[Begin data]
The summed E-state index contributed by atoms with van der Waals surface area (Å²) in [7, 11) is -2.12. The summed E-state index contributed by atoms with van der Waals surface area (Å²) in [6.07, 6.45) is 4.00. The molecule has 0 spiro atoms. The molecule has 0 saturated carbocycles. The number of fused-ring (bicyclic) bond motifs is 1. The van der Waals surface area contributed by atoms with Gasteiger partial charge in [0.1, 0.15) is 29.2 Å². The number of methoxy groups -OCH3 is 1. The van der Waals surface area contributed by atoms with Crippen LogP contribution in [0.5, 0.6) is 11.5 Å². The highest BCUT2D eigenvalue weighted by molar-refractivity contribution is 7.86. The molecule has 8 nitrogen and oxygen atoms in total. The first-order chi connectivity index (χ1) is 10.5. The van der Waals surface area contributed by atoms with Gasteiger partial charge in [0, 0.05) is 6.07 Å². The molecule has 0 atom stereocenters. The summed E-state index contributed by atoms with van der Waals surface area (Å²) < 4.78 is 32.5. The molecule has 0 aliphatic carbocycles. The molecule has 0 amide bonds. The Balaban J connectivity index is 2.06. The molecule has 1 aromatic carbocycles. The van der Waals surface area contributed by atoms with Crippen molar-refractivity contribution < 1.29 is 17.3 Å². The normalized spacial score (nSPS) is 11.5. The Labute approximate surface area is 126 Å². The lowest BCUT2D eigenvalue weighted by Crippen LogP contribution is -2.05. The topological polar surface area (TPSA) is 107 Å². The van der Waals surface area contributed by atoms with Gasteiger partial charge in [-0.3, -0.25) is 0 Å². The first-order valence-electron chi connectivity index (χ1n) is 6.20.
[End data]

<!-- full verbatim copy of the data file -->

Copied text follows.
The summed E-state index contributed by atoms with van der Waals surface area (Å²) in [7, 11) is -2.12. The summed E-state index contributed by atoms with van der Waals surface area (Å²) in [6.07, 6.45) is 4.00. The molecule has 0 spiro atoms. The molecule has 0 saturated carbocycles. The number of fused-ring (bicyclic) bond motifs is 1. The van der Waals surface area contributed by atoms with Gasteiger partial charge in [0.1, 0.15) is 29.2 Å². The number of methoxy groups -OCH3 is 1. The van der Waals surface area contributed by atoms with Crippen LogP contribution in [0.5, 0.6) is 11.5 Å². The highest BCUT2D eigenvalue weighted by molar-refractivity contribution is 7.86. The molecule has 8 nitrogen and oxygen atoms in total. The first-order chi connectivity index (χ1) is 10.5. The van der Waals surface area contributed by atoms with Gasteiger partial charge in [0, 0.05) is 6.07 Å². The molecule has 0 atom stereocenters. The summed E-state index contributed by atoms with van der Waals surface area (Å²) < 4.78 is 32.5. The molecule has 0 aliphatic carbocycles. The molecule has 0 amide bonds. The Balaban J connectivity index is 2.06. The molecule has 1 aromatic carbocycles. The van der Waals surface area contributed by atoms with Crippen molar-refractivity contribution < 1.29 is 17.3 Å². The normalized spacial score (nSPS) is 11.5. The Labute approximate surface area is 126 Å². The lowest BCUT2D eigenvalue weighted by Crippen LogP contribution is -2.05. The topological polar surface area (TPSA) is 107 Å². The van der Waals surface area contributed by atoms with Gasteiger partial charge in [-0.3, -0.25) is 0 Å². The first-order valence-electron chi connectivity index (χ1n) is 6.20.